While not officially a member of either the French Emmanuelle films or Joe D'Amato's Black Emmanuelle series, this in-name-only Emmanuelle picture does boast Laura Gemser among its cast, although she's not the lead and her name is simply "Laura." The plot-less narrative of Velluto Nero (or Black Velvet as it was originally titled) concerns a family of women living in Egypt that have been charmed into submission by a Psuedo-Svengali who may or may not be the real deal. Along comes a model (Gemser - strikingly beautiful as always) and her chauvinistic photographer/love interest to spice things up, and before you know it people are swapping partners (and servants) while Gemser's model, when not forced to pose nude with animal carcasses and slain villagers, becomes ensnared in a goat-murdering religious ceremony. Got all that? Didn't think so.
Black Emmanuelle, White Emmanuelle (also known by about a handful of other titles including Emmanuelle in Egypt) clearly has an agenda, but it has almost nothing to do with titillating the viewer. While Gemser is ravishing, she's given very little to do except contrast her gorgeous naked form against shocking grue that nullifies her allure. This appears to be director Brunello Rondi's endgame: he's obsessed with beauty versus depravity, both literally and emotionally.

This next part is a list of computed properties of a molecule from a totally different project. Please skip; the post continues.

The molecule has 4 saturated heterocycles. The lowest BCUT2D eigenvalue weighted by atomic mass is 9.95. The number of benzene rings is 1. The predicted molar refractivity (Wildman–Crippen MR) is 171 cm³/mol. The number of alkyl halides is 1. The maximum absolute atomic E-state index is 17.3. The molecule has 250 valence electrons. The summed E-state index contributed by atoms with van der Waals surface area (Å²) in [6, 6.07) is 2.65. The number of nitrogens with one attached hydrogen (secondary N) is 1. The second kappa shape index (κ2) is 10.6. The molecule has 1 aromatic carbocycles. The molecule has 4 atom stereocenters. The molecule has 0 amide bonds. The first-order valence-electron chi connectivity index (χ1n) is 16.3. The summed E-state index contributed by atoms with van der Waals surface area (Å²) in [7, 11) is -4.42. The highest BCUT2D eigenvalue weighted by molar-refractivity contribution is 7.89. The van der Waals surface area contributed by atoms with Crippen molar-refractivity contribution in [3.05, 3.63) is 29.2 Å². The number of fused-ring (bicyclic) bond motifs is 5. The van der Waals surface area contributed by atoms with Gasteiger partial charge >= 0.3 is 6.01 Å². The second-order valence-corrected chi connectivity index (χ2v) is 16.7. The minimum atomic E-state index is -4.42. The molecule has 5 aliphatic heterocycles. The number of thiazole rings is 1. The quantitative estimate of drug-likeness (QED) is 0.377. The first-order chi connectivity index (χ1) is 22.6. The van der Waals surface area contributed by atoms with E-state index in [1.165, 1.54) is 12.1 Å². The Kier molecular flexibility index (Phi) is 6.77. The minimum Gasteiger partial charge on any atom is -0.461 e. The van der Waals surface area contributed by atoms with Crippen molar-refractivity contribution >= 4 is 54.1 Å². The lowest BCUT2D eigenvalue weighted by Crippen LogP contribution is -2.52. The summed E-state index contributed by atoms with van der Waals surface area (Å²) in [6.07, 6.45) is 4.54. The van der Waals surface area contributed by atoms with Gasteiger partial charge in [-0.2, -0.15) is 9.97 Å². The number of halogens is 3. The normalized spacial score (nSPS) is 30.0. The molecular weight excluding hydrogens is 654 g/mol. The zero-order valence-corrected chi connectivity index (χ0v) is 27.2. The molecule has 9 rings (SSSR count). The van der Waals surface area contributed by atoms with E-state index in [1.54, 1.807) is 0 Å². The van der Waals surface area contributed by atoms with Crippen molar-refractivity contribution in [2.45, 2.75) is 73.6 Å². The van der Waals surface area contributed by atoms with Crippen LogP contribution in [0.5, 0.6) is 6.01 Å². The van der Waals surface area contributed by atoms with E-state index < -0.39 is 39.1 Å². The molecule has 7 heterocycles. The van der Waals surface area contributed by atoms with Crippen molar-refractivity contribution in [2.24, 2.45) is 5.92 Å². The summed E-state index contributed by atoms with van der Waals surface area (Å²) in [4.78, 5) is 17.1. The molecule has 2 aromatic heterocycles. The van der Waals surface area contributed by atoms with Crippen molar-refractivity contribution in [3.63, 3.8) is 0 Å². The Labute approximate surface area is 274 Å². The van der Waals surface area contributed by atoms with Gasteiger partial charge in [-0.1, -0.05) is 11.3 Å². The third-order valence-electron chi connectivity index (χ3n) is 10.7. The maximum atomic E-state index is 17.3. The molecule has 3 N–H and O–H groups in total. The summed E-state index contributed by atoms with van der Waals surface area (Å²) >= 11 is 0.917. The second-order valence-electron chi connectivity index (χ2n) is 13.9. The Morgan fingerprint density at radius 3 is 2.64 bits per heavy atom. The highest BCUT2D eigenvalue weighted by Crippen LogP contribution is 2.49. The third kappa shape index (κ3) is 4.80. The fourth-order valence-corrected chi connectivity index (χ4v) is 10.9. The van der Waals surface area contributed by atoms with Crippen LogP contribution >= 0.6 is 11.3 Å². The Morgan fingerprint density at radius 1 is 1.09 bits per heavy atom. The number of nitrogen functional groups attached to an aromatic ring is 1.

Fortunately, Rondi (a Fellini protege) explores these notions with some rather comely actresses supporting Gemser. Nieves Navarro (credited here as Susan Scott) is a vision of an older woman in her role as the matriarch of the Egyptian clan that flirts with inter-family mingling. Haven't seen a facial in a non-pornographic film? Nieves shatters that Taboo for you in a rather surprising moment.
As her daughter, lovely Ziggy Zanger teases and taunts her mother's often tormented servent while Annie Belle (credited as the "White" Emmanuelle in some write-ups) is an almost unearthly vision with her close-cropped white-blonde hair and tone, athletic physique. All seem sort of blas&ecute; about the proceedings, however, as Rondi seems to have only given any emotion to the raging bastard of a photographer portrayed by the late Gabriele Tinti.
So while skin enthusiasts or fans of the Emmanuelle series will get a good helping of full frontal nudity from a cast full of eye-catching women, they'll be sorely disappointed that the director's intent had nothing to do with arousing much more than revulsion (or boredom). That said, Severin Films' gorgeous transfer of the movie seems like much ado about nothing as their efforts to present the movie are wonderfully executed - much more wonderful than anything in the actual movie.